[Currents headergraphic]

August 16, 1999

Rome is latest stopover for popular Patchen Archive

By Barbara McKenna

As home to the archive of poet Kenneth Patchen (1911-1972), Special Collections of UCSC's University Library receives visits from Patchen devotees from all corners of the globe. But in recent years, as requests to view the works increase both in the U.S. and abroad, Special Collections head Rita Bottoms has obligingly loaned select Patchen pieces to several institutions overseas.
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Miriam Patchen (left) and Rita Bottoms at the Fontana di Trevi in Rome

Most recently, Bottoms took two portfolios containing a total of 36 of Patchen's silkscreen prints to Italy. The trip took place in June. Bottoms was accompanied by Patchen's widow, Miriam Patchen. The two traveled to the Centro Studi Americani in Rome where they participated in a public program and exhibition focusing on UCSC's Kenneth Patchen Archive. Among those in attendance were professor Maria Anita Stefanelli of the Università Roma Tre, who originally proposed the visit, and two of her students whose master's work focuses on Patchen.

"Anyone who's doing Patchen research wants to come to UCSC, but it isn't always possible," Bottoms explained. "For those Italian students, our visit was an amazing opportunity to see Patchen's work firsthand and to meet Miriam, the poet's muse."

The silkscreen prints are only one part of the archive, which includes more than 150 of Patchen's "painted poems"--colorful paintings that incorporate free-verse poetry and surrealistic and whimsical creatures and images. The archive also contains the manuscripts for some three dozen books of poetry and prose published during Patchen's lifetime as well as Patchen's letters, painted books, papier-mâché creatures, and recordings of some of his poetry readings.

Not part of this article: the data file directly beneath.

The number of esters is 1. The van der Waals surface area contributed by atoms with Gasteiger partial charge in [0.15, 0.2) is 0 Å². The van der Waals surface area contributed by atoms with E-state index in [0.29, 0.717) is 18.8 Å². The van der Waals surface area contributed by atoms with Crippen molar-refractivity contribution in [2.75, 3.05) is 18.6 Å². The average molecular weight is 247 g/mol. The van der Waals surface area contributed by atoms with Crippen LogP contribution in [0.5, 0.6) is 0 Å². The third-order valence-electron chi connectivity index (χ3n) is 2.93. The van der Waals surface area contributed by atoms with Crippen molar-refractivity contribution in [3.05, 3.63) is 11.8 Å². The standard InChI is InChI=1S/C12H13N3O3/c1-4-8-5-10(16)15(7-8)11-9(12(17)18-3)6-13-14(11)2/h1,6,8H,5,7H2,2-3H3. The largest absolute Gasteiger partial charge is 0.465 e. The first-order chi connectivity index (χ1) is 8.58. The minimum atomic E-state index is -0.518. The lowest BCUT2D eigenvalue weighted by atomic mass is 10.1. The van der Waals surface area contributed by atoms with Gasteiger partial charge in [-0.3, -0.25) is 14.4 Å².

The silkscreen prints have had a lot of exposure in recent years. In June 1998, they were the focus of events at two major London venues--a reading at the Tate Gallery and an exhibition at the Royal Festival Hall's Poetry Library.

In 1997, when Patchen's work was the subject of a special tribute at the Naropa Institute in Boulder Colorado, both Bottoms and Miriam Patchen were invited to attend as panel members and to speak about Patchen's work and the UCSC archive. The institute used one of the archive's pieces on the cover of its 1998 edition of Bombay Gin, the esteemed literary magazine of the institute's Jack Kerouac School of Disembodied Poetics.

While the next Patchen exhibition is not yet planned, Web users will soon be able to see some of the pieces in the archive when the California Digital Library puts them online as part of the Online Archive of California (OAC).

Patchen's works are among a few important items being selected for UCSC's inaugural contribution to the California Arts section of the OAC. The online presence is an exciting event, Bottoms says, because it will provide the public with immediate access to some of the archive's stunning images.


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